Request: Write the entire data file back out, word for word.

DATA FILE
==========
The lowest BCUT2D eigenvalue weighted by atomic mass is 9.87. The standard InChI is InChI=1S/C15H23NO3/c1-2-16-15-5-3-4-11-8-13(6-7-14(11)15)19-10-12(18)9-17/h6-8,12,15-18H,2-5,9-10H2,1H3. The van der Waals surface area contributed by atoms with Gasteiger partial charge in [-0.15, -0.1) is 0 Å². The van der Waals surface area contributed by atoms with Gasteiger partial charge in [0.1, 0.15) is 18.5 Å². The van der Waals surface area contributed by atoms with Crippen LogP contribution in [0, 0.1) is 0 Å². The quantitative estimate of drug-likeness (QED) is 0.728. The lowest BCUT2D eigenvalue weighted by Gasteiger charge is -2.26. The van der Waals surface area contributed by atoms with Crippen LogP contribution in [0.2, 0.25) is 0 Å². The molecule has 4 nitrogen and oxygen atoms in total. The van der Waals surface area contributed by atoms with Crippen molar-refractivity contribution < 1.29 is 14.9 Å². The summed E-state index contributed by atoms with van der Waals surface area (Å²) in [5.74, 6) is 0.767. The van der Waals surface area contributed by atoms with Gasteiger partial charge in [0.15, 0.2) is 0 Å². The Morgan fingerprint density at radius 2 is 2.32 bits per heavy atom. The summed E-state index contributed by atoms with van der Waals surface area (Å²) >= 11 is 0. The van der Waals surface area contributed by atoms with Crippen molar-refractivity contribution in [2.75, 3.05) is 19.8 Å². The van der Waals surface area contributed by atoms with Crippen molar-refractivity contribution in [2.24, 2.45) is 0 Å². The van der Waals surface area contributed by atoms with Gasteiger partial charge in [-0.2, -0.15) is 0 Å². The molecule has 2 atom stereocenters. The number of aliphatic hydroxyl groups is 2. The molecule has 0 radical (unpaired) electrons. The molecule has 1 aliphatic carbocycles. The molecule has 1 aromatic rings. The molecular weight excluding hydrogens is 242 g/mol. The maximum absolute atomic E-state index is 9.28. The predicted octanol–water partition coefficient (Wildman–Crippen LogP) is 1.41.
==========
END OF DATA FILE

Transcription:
The lowest BCUT2D eigenvalue weighted by atomic mass is 9.87. The standard InChI is InChI=1S/C15H23NO3/c1-2-16-15-5-3-4-11-8-13(6-7-14(11)15)19-10-12(18)9-17/h6-8,12,15-18H,2-5,9-10H2,1H3. The van der Waals surface area contributed by atoms with Gasteiger partial charge in [-0.15, -0.1) is 0 Å². The van der Waals surface area contributed by atoms with Gasteiger partial charge in [0.1, 0.15) is 18.5 Å². The van der Waals surface area contributed by atoms with Crippen LogP contribution in [0, 0.1) is 0 Å². The quantitative estimate of drug-likeness (QED) is 0.728. The lowest BCUT2D eigenvalue weighted by Gasteiger charge is -2.26. The van der Waals surface area contributed by atoms with Crippen LogP contribution in [0.2, 0.25) is 0 Å². The molecule has 4 nitrogen and oxygen atoms in total. The van der Waals surface area contributed by atoms with Crippen molar-refractivity contribution < 1.29 is 14.9 Å². The summed E-state index contributed by atoms with van der Waals surface area (Å²) in [5.74, 6) is 0.767. The van der Waals surface area contributed by atoms with Gasteiger partial charge in [0.15, 0.2) is 0 Å². The Morgan fingerprint density at radius 2 is 2.32 bits per heavy atom. The summed E-state index contributed by atoms with van der Waals surface area (Å²) >= 11 is 0. The van der Waals surface area contributed by atoms with Crippen molar-refractivity contribution in [2.75, 3.05) is 19.8 Å². The van der Waals surface area contributed by atoms with Crippen molar-refractivity contribution in [2.24, 2.45) is 0 Å². The van der Waals surface area contributed by atoms with Gasteiger partial charge in [-0.2, -0.15) is 0 Å². The molecule has 2 atom stereocenters. The number of aliphatic hydroxyl groups is 2. The molecule has 0 radical (unpaired) electrons. The molecule has 1 aliphatic carbocycles. The molecule has 1 aromatic rings. The molecular weight excluding hydrogens is 242 g/mol. The maximum absolute atomic E-state index is 9.28. The predicted octanol–water partition coefficient (Wildman–Crippen LogP) is 1.41.